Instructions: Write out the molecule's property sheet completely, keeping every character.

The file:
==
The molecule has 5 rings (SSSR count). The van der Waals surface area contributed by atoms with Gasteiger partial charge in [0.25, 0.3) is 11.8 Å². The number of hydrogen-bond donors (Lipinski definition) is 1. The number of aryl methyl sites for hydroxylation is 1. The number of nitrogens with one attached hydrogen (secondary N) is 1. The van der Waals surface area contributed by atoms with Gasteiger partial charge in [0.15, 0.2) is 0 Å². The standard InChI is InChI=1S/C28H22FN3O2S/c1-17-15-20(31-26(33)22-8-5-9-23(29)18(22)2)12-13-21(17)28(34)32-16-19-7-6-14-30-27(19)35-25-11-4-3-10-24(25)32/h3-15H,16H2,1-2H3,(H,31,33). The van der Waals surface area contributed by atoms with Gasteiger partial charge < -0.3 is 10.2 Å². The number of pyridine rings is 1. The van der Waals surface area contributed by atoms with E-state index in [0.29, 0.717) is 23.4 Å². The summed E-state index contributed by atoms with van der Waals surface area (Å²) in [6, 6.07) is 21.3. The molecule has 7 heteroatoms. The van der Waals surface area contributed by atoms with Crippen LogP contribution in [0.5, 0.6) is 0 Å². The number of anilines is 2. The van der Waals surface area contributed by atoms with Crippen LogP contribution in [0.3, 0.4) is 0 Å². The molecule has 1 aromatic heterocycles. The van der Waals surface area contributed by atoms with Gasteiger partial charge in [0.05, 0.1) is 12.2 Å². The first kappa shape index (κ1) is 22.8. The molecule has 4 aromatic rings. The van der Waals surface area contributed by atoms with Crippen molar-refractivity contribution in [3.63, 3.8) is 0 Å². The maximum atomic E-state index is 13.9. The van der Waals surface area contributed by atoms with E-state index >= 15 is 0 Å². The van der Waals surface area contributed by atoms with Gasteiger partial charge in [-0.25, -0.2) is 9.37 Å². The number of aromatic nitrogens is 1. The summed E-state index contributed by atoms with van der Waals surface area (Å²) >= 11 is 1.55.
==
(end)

The molecule has 5 rings (SSSR count). The van der Waals surface area contributed by atoms with Gasteiger partial charge in [0.25, 0.3) is 11.8 Å². The number of hydrogen-bond donors (Lipinski definition) is 1. The number of aryl methyl sites for hydroxylation is 1. The number of nitrogens with one attached hydrogen (secondary N) is 1. The van der Waals surface area contributed by atoms with Gasteiger partial charge in [0.15, 0.2) is 0 Å². The standard InChI is InChI=1S/C28H22FN3O2S/c1-17-15-20(31-26(33)22-8-5-9-23(29)18(22)2)12-13-21(17)28(34)32-16-19-7-6-14-30-27(19)35-25-11-4-3-10-24(25)32/h3-15H,16H2,1-2H3,(H,31,33). The van der Waals surface area contributed by atoms with Gasteiger partial charge < -0.3 is 10.2 Å². The number of pyridine rings is 1. The van der Waals surface area contributed by atoms with E-state index in [0.29, 0.717) is 23.4 Å². The summed E-state index contributed by atoms with van der Waals surface area (Å²) in [6, 6.07) is 21.3. The molecule has 7 heteroatoms. The van der Waals surface area contributed by atoms with Crippen LogP contribution in [0.5, 0.6) is 0 Å². The number of anilines is 2. The van der Waals surface area contributed by atoms with Crippen LogP contribution in [0.3, 0.4) is 0 Å². The molecule has 1 aromatic heterocycles. The van der Waals surface area contributed by atoms with Gasteiger partial charge in [0.05, 0.1) is 12.2 Å². The first kappa shape index (κ1) is 22.8. The molecule has 4 aromatic rings. The van der Waals surface area contributed by atoms with Crippen molar-refractivity contribution in [3.63, 3.8) is 0 Å². The maximum atomic E-state index is 13.9. The van der Waals surface area contributed by atoms with E-state index >= 15 is 0 Å². The van der Waals surface area contributed by atoms with Gasteiger partial charge in [-0.25, -0.2) is 9.37 Å². The number of aromatic nitrogens is 1. The summed E-state index contributed by atoms with van der Waals surface area (Å²) >= 11 is 1.55.